The Fossil Non-mammalian Synapsid Collection at The Field Museum

Introduction

Amniote tetrapods (i.e., those terrestrial vertebrates that produce eggs in which the embryo is surrounded by a series of extra-embryonic membranes) in the modern world can be divided into two great lines of descent, the Reptilia and the Synapsida. Extant reptiles include lizards, snakes, turtles, the worm-like amphisbaenians, crocodiles, and birds, while monotreme, marsupial, and placental mammals are the extant representatives of Synapsida. The reptile and synapsid lineages both descend from a common ancestor, but that divergence is ancient, occurring in the Carboniferous Period of Earth history (approximately 315 Mya). The first true mammals appear in the fossil record about 200 Mya, near the end of the Triassic Period. If we consider a phylogenetic tree that shows patterns of descent from common ancestors, we can see that there is a large number of extinct members of the synapsid lineage that existed between the origin of Synapsida and the appearance of mammals.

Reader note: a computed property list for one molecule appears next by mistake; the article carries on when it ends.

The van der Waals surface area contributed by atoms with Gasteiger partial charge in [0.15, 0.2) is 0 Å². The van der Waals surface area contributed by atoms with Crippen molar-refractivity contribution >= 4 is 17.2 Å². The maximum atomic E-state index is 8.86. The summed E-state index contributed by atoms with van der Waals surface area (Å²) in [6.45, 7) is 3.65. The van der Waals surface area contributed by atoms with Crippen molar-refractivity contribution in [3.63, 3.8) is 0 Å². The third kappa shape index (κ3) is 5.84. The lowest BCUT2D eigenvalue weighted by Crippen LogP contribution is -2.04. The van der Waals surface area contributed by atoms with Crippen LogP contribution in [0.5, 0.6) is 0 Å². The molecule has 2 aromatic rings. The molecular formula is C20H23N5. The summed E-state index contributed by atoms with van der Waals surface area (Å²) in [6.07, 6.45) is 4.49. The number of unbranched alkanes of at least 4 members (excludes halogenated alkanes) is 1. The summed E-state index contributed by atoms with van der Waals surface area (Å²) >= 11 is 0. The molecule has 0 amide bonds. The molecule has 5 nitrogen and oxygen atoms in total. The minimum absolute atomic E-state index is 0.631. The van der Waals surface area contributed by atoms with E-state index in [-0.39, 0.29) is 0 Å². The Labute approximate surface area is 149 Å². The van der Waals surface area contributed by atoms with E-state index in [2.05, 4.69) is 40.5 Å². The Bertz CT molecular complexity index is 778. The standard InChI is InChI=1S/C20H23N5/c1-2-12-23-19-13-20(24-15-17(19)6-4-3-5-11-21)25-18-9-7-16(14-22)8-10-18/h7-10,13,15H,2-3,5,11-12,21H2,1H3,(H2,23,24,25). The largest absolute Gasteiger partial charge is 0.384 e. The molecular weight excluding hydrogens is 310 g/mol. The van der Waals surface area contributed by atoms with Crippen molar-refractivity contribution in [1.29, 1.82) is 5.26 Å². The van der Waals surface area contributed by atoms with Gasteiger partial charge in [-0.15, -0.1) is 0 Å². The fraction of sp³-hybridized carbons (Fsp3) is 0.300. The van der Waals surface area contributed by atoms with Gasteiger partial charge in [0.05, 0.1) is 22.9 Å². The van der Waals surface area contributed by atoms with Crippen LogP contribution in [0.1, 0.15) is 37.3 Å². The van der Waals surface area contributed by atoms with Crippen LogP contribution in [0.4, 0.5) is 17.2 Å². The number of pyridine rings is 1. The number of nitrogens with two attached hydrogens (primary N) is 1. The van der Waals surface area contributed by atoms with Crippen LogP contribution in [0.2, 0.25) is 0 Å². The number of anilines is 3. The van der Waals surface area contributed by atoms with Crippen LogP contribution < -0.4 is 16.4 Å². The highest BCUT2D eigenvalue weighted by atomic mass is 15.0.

Simplified phylogeny showing relationships among tetrapods. Groups with living members are shown in bold; extinct groups are in plain type. Modified from Angielczyk (2009).

These extinct synapsids are often referred to as “mammal-like reptiles” because some have a superficially reptilian appearance. However, all are descendants of a common ancestor that existed after the divergence between Synapsida and Reptilia, which means they are all more closely related to extant mammals than to any reptile. A more accurate name for these extinct species is “non-mammalian synapsids,” which reflects the fact that they are members of the synapsid lineage, but are not mammals.

A single temporal opening around which jaw muscles attach is a feature shared by all synapsids. A. location of the temporal opening in the Early Permian synapsid Dimetrodon (FMNH UC 40). B. location of the temporal opening in a human skull. From Angielczyk (2009).